The die attach process is critical to stacked-die packages. The die attach must be thin and have tight tolerance in order for the die stack to fit within the mold cap. In addition, which die configurations can be stacked are dependent on the die attach process and controlling the fillet. The nominal bond line thickness of the die attach material must be chosen to allow for highest reliability without damaging the active circuit surface of the lower die in the die stack. For more information refer to “Advances in Stacked-Die Packaging,” Proceedings NEPCON West Conference, 2002, by Carson and Karnezos, which is incorporated herein in its entirety.
A common die stacking package 100 is shown in
In some cases, however, the first and second dies may be substantially similar in size. For example, the first and second dies in high speed ASIC or memory, such as DDR2, DDR3, or DDR4 (double data rate memory blocks), may be substantially similar in size.
With a reduction of die thickness, the overhang allowed between second die 112 and silicon spacer 202 is reduced. Since bond pads 114 are located along the edge of second die 112 in an overhang region, the overhang can act as a springboard under the application of force during wire bonding. A large overhang of second die 112 can introduce large stresses on both second die 112 and an interface between second die 112 and spacer 202. The forces applied to the overhang edges of second die 112 during a wire bonding process may crack second die 112 and/or cause breakage. Other problems such as inconsistency of a loop profile, degradation of wire bonds on pad, and loss of wire (short tail) can also occur due to the flexing and/or vibration of overhang during a wire bond process.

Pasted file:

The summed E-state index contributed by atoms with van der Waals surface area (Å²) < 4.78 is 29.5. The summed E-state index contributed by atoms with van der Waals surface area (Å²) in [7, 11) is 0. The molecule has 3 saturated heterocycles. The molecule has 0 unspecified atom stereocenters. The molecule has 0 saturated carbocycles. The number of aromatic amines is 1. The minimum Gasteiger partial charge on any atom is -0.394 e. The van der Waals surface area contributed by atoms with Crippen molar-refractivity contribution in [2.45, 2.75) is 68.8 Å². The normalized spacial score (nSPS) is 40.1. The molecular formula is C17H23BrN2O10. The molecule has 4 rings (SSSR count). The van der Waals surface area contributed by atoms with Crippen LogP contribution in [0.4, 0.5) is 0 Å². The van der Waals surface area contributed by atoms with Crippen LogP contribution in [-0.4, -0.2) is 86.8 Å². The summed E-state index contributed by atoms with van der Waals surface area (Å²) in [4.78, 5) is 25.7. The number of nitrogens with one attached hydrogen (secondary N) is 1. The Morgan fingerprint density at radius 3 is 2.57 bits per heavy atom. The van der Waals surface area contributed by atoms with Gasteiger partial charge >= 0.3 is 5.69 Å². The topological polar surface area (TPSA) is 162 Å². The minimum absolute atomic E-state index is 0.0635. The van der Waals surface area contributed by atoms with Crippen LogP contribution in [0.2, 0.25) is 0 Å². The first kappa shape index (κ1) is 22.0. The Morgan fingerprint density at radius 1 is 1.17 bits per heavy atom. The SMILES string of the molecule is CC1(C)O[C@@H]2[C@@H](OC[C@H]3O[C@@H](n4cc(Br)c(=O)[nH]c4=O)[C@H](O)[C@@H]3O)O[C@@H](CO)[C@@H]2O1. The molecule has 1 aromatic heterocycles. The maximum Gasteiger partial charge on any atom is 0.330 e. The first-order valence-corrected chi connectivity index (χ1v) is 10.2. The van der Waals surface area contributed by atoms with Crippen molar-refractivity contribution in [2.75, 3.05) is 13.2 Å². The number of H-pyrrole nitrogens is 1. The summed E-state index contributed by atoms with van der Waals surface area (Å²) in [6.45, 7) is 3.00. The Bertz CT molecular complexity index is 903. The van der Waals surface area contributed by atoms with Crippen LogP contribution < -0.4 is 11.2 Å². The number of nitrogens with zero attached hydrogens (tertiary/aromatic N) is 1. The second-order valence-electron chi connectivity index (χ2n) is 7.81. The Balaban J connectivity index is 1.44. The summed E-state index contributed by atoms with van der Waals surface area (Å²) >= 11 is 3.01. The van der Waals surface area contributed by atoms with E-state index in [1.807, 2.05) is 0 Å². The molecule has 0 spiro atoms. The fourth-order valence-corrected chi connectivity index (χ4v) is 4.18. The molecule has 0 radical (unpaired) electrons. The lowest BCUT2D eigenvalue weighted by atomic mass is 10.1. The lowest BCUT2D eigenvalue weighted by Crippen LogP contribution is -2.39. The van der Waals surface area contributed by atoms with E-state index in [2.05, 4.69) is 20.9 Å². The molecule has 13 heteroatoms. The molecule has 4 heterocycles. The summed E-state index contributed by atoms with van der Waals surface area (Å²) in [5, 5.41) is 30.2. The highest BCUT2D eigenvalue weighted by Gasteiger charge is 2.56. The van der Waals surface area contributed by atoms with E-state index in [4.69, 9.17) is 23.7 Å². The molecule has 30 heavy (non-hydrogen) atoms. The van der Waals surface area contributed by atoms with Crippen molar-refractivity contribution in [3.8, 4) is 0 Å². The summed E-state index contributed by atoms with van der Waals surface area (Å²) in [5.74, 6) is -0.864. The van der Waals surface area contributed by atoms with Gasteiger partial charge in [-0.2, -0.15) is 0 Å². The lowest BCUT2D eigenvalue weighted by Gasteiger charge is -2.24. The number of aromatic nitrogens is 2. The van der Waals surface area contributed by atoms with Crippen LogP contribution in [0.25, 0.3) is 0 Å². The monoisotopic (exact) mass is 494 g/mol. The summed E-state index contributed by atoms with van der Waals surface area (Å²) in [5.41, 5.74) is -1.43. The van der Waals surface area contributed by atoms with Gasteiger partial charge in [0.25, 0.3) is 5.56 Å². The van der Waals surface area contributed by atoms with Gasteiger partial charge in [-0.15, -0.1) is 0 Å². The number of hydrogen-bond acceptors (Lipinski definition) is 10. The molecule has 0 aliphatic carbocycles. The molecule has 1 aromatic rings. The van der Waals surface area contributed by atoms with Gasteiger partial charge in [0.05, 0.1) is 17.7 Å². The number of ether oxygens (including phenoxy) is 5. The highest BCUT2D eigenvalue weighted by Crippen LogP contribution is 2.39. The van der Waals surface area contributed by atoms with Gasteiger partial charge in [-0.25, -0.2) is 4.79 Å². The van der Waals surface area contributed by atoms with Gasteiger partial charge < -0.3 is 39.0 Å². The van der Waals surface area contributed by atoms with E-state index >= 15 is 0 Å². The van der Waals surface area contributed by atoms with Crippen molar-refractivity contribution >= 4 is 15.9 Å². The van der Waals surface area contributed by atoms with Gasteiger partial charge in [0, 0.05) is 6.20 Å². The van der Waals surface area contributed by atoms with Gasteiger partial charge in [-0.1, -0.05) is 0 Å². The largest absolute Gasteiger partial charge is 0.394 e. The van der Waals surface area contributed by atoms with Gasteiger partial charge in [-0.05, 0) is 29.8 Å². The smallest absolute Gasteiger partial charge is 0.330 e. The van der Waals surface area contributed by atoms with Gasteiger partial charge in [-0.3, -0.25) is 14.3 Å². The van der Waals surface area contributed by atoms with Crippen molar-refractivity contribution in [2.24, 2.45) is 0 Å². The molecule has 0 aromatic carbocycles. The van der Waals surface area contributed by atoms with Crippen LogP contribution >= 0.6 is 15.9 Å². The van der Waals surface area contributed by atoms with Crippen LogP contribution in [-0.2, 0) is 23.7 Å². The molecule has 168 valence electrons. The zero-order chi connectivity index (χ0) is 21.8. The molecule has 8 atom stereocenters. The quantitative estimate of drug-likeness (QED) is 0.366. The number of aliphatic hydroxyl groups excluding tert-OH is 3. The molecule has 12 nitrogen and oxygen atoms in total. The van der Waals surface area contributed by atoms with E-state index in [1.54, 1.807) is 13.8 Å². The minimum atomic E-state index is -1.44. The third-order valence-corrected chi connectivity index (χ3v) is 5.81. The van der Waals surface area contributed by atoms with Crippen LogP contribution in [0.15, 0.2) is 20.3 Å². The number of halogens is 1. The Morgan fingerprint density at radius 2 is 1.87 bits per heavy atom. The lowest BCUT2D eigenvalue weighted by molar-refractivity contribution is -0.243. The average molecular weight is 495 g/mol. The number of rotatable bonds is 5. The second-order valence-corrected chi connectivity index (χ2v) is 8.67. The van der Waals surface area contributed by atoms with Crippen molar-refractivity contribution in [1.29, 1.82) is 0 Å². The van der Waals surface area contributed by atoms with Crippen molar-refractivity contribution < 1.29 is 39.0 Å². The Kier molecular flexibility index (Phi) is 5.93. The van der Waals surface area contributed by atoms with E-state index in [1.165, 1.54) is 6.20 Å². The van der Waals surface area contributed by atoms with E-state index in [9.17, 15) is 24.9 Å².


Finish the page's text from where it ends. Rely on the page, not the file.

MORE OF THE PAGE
Further details of structural and operational implementations of stacked packages of the present invention are described in the following sections. These structural and operational implementations are described herein for illustrative purposes, and are not limiting. For instance, the present invention as described herein may be implemented in other IC package types, including land grid array (LGA), pin grid array (PGA), leadframe packages, and fine pitch ball grid array (FBGA) packages, including any of the packages described above. Furthermore, each of the embodiments presented below are applicable to flex tape substrate packages, plastic substrate packages, ceramic substrate packages, and other substrate types. The description below is adaptable to these and other package types, as would be understood to persons skilled in the relevant art(s) from the teachings herein.